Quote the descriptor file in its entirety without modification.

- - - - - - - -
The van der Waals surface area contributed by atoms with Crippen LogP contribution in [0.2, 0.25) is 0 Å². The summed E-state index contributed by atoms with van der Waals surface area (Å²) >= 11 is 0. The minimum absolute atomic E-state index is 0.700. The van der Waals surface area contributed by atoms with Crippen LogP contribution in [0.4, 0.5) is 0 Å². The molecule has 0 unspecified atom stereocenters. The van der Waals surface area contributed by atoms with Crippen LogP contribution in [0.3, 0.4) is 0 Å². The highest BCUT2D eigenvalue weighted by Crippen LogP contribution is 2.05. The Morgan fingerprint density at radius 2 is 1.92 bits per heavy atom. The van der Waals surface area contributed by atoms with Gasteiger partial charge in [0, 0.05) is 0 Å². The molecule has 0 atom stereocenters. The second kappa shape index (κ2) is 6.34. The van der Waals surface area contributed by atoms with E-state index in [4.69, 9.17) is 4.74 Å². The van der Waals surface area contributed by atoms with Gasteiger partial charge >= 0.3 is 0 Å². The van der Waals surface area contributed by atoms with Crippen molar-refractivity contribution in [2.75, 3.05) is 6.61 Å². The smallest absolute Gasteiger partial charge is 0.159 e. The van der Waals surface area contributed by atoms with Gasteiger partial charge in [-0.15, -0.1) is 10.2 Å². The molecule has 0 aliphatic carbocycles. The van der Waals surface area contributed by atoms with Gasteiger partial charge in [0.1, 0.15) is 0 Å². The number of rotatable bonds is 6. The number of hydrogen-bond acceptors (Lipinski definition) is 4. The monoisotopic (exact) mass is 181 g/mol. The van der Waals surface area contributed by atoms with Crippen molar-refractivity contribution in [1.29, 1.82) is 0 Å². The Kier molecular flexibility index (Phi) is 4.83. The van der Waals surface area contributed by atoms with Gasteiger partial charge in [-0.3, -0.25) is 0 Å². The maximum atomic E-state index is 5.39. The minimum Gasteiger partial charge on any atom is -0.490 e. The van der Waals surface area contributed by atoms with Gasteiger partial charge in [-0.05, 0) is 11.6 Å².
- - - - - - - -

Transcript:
The van der Waals surface area contributed by atoms with Crippen LogP contribution in [0.2, 0.25) is 0 Å². The summed E-state index contributed by atoms with van der Waals surface area (Å²) >= 11 is 0. The minimum absolute atomic E-state index is 0.700. The van der Waals surface area contributed by atoms with Crippen LogP contribution in [0.4, 0.5) is 0 Å². The molecule has 0 unspecified atom stereocenters. The van der Waals surface area contributed by atoms with Crippen LogP contribution in [0.3, 0.4) is 0 Å². The highest BCUT2D eigenvalue weighted by Crippen LogP contribution is 2.05. The Morgan fingerprint density at radius 2 is 1.92 bits per heavy atom. The van der Waals surface area contributed by atoms with Gasteiger partial charge in [0, 0.05) is 0 Å². The molecule has 0 atom stereocenters. The second kappa shape index (κ2) is 6.34. The van der Waals surface area contributed by atoms with E-state index in [4.69, 9.17) is 4.74 Å². The van der Waals surface area contributed by atoms with Gasteiger partial charge >= 0.3 is 0 Å². The van der Waals surface area contributed by atoms with Crippen molar-refractivity contribution in [2.75, 3.05) is 6.61 Å². The smallest absolute Gasteiger partial charge is 0.159 e. The van der Waals surface area contributed by atoms with Gasteiger partial charge in [-0.15, -0.1) is 10.2 Å². The molecule has 0 aliphatic carbocycles. The van der Waals surface area contributed by atoms with Gasteiger partial charge in [0.1, 0.15) is 0 Å². The number of rotatable bonds is 6. The number of hydrogen-bond acceptors (Lipinski definition) is 4. The monoisotopic (exact) mass is 181 g/mol. The van der Waals surface area contributed by atoms with Crippen molar-refractivity contribution in [1.29, 1.82) is 0 Å². The Kier molecular flexibility index (Phi) is 4.83. The van der Waals surface area contributed by atoms with Gasteiger partial charge in [-0.3, -0.25) is 0 Å². The maximum atomic E-state index is 5.39. The minimum Gasteiger partial charge on any atom is -0.490 e. The van der Waals surface area contributed by atoms with Gasteiger partial charge in [-0.05, 0) is 11.6 Å².